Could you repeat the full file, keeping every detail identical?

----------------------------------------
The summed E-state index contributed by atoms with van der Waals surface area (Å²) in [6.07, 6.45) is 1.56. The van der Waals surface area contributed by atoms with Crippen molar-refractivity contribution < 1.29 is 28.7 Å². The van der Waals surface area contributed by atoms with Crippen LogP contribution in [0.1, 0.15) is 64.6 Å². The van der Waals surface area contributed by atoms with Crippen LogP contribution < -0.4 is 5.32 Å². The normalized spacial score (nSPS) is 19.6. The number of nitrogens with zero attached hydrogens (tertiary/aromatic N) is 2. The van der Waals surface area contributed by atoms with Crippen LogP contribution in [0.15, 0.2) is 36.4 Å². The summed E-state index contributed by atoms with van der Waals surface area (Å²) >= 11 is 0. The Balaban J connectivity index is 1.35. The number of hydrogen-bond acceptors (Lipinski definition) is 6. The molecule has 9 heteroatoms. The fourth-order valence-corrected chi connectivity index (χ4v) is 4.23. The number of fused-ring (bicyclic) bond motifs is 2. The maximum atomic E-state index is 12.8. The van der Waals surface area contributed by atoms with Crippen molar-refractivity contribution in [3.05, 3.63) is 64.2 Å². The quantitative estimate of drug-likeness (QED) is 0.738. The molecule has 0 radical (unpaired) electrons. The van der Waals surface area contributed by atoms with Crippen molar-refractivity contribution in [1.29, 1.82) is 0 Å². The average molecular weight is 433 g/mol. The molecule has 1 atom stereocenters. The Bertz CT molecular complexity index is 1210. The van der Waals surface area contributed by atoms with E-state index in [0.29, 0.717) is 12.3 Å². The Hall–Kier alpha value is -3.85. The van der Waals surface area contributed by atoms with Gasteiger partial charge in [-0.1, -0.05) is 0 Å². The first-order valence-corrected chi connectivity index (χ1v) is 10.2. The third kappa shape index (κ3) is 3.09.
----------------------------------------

The summed E-state index contributed by atoms with van der Waals surface area (Å²) in [6.07, 6.45) is 1.56. The van der Waals surface area contributed by atoms with Crippen molar-refractivity contribution < 1.29 is 28.7 Å². The van der Waals surface area contributed by atoms with Crippen LogP contribution in [0.1, 0.15) is 64.6 Å². The van der Waals surface area contributed by atoms with Crippen LogP contribution < -0.4 is 5.32 Å². The normalized spacial score (nSPS) is 19.6. The number of nitrogens with zero attached hydrogens (tertiary/aromatic N) is 2. The van der Waals surface area contributed by atoms with Crippen LogP contribution in [0.15, 0.2) is 36.4 Å². The summed E-state index contributed by atoms with van der Waals surface area (Å²) >= 11 is 0. The Balaban J connectivity index is 1.35. The number of hydrogen-bond acceptors (Lipinski definition) is 6. The molecule has 9 heteroatoms. The fourth-order valence-corrected chi connectivity index (χ4v) is 4.23. The number of fused-ring (bicyclic) bond motifs is 2. The maximum atomic E-state index is 12.8. The van der Waals surface area contributed by atoms with Crippen molar-refractivity contribution in [3.05, 3.63) is 64.2 Å². The quantitative estimate of drug-likeness (QED) is 0.738. The molecule has 0 radical (unpaired) electrons. The van der Waals surface area contributed by atoms with Crippen molar-refractivity contribution in [1.29, 1.82) is 0 Å². The average molecular weight is 433 g/mol. The molecule has 1 atom stereocenters. The Bertz CT molecular complexity index is 1210. The van der Waals surface area contributed by atoms with E-state index in [0.29, 0.717) is 12.3 Å². The Hall–Kier alpha value is -3.85. The van der Waals surface area contributed by atoms with Gasteiger partial charge in [-0.1, -0.05) is 0 Å². The first-order valence-corrected chi connectivity index (χ1v) is 10.2. The third kappa shape index (κ3) is 3.09.